“It seems most British bases have trouble securing out to less than the effective range of the 5.56 beyond their walls; never mind securing a landing strip for C130 to touch down and be off loaded”
    – I think the main base south of Al-Amarah (Iraq) had a rough strip next to it for C-130 landings.

    “How many austere field landings do our C130s actually do?”
    – 400-450 per quarter (3 months) it would seem. Obviously paving certain regularly used strips changes that.

    “I bet A400m after an austere landing, however much improved its maintenance regime is supposedly, it will spend a good few days being fettled”
    – Interesting that the only report about the A400M doing rough field testing has it being described by Airbus as “excellent”… despite the fact that – according to Flight Global – what was supposed to be a week of testing was cut short on day two during braking tests when the aircraft damaged the surface. That doesn’t exactly inspire confidence.

    @ Paul G,
    “Now i mention this only because it seems that massive force of CH-47′s and C-130′s isn’t needed because they use the smallest aircraft in the airbus catalouge the C-212!!”
    – Was it Blackwater, or some other PMC, that rented out their 212 for supply drops?

    @ X,
    “All I am asking is what is the problem we are trying to solve? What is the big issue?”
    – Back when the RAF were looking at A400, Hercules was doing mostly airport to airport flights, so a larger aircraft with more range and better payload carrying made sense. Then along came C-17 to fill the role that A400 was going to. So now A400 looks a little pointless.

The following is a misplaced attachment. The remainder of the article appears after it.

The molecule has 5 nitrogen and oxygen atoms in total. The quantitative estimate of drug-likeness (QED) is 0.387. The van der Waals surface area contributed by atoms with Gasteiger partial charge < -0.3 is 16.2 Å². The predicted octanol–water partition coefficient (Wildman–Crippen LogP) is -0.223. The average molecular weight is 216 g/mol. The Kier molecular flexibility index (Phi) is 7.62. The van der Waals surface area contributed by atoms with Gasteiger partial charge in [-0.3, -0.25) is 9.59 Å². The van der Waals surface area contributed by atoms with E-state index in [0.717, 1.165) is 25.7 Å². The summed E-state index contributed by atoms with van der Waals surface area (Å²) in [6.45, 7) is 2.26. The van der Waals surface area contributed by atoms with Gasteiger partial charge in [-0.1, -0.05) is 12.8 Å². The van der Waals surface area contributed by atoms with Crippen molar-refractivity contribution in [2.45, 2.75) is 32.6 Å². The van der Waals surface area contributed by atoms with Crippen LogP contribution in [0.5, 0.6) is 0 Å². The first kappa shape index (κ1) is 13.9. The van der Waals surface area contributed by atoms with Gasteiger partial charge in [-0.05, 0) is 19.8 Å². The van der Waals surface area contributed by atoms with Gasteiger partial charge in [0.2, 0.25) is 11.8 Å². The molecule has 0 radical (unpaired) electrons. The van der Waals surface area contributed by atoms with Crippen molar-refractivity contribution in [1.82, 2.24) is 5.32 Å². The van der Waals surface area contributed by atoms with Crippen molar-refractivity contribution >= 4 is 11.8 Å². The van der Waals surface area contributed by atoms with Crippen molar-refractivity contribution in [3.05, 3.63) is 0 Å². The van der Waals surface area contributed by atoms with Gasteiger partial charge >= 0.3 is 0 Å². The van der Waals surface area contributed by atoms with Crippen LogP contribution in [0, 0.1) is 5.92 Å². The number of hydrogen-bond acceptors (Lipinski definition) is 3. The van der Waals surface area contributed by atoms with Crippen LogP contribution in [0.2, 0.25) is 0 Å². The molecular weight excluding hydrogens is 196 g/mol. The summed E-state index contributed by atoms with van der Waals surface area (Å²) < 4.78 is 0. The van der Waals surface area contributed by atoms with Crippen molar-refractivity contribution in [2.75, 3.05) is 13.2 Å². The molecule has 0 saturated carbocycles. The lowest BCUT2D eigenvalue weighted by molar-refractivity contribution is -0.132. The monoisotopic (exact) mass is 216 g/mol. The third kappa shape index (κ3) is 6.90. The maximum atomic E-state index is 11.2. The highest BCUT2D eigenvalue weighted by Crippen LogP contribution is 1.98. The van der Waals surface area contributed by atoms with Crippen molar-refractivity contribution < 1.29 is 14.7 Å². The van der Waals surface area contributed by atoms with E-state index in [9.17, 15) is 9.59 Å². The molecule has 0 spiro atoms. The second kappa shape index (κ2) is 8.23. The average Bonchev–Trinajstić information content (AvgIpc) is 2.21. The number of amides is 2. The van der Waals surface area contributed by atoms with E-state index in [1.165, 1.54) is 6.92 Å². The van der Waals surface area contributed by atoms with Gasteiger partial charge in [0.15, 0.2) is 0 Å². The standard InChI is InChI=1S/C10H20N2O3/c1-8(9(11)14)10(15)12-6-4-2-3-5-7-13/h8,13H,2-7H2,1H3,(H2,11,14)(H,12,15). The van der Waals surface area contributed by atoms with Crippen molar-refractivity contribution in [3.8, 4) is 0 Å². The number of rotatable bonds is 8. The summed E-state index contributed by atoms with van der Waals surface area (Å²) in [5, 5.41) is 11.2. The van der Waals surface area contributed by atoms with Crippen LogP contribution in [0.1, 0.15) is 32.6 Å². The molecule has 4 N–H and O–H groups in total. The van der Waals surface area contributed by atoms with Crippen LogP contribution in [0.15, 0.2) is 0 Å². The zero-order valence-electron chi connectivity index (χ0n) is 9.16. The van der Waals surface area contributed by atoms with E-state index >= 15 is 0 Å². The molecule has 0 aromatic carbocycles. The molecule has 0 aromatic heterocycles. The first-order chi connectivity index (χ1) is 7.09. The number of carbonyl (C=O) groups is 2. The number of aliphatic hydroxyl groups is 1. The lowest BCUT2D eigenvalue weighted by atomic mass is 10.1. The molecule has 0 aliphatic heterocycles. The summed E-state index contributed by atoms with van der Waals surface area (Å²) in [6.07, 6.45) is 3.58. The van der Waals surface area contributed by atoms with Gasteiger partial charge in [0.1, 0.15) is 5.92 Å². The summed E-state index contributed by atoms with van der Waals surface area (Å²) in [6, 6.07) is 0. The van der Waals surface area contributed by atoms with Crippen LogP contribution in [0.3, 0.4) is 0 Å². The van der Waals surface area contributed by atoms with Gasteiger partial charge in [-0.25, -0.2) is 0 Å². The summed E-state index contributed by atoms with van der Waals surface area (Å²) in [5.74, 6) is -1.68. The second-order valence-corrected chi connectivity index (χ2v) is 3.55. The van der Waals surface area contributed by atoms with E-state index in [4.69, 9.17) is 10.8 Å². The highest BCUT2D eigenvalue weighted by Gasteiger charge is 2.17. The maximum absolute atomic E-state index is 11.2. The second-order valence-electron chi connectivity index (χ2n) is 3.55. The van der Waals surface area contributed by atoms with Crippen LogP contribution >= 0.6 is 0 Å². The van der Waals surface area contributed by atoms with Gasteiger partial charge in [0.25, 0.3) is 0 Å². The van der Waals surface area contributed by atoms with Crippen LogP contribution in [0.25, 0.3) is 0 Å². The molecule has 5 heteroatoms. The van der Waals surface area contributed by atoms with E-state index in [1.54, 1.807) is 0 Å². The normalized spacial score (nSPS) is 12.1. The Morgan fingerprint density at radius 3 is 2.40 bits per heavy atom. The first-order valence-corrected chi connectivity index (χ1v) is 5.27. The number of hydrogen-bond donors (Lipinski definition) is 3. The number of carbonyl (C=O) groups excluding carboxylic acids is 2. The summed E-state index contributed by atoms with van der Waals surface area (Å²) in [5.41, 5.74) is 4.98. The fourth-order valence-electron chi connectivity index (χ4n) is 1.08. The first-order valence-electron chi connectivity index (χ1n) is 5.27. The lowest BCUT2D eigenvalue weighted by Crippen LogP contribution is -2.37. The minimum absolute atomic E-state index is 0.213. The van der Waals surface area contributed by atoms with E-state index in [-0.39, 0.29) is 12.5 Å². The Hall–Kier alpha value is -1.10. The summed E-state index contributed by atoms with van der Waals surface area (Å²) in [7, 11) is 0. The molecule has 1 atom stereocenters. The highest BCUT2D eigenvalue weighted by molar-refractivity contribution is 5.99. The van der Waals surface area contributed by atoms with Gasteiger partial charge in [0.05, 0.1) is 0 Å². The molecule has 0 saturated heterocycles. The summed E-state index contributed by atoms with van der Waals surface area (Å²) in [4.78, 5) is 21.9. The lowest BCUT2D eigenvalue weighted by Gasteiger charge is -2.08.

@ Brian Black,
    “Though while we maybe should have pulled the plug on A400 a few years ago, with the C-17 line set to close in 2014, Atlas would appear to be our longer-term future anyway”
    – There’s been some recent order of C-17 to keep that line busy for a while. If we canned A400 and ordered a few more C-17 we could have ours put on the end of the line after the Indian lot.

    @ Paul G,
    “… do we need a huge 4 prop aircraft for things such as air dispatch training, refresher jumps?”
    – If you could convince the RAF to give up some of the mountain of light aircraft it has for training air cadets you could probably buy something small, but enough to do static lines and air dispatch. Or, we could shut down the bloody RAF Falcons parachute display team, who it would seem have a dedicated Herc at their disposal.

    @ Challenger,
    “Am I imagining this or was their a rumour that Boeing had reserved another 2-4 C17 slots for the RAF in the expectation that delays with the A400 and Herrick strain would lead to more orders?”
    – I remember reading something similar, to the extent that they had informed long lead suppliers to be ready if the call came. Time to pick up the phone me thinks.

  126. Phil

    Where are the C130s still doing rough landings?

    BSN has a proper runway now as does KAF and Mirmandab or whatever that weird little holding pen of an airbase is in the Middle East.

    The HERRICK airbridge is maintained by surprisingly few airframes in my view, I saw a presentation on it – two airbridges and some resilience airframes – less than 10 RAF birds (C130, C17, VC10/Tristar). Especially since chartered flights can take up a lot of work and the main work comes in 3 month waves from Mar-May and Sep-Oct for the RiPs.

  127. Mark

    On the tornado refuel troubles. It is interesting to note that said drogues work fine when testing other jets in Spain including I believe Spanish typhoons and seem to be working fine in aus. They do however appear to misplace a boom from time to time.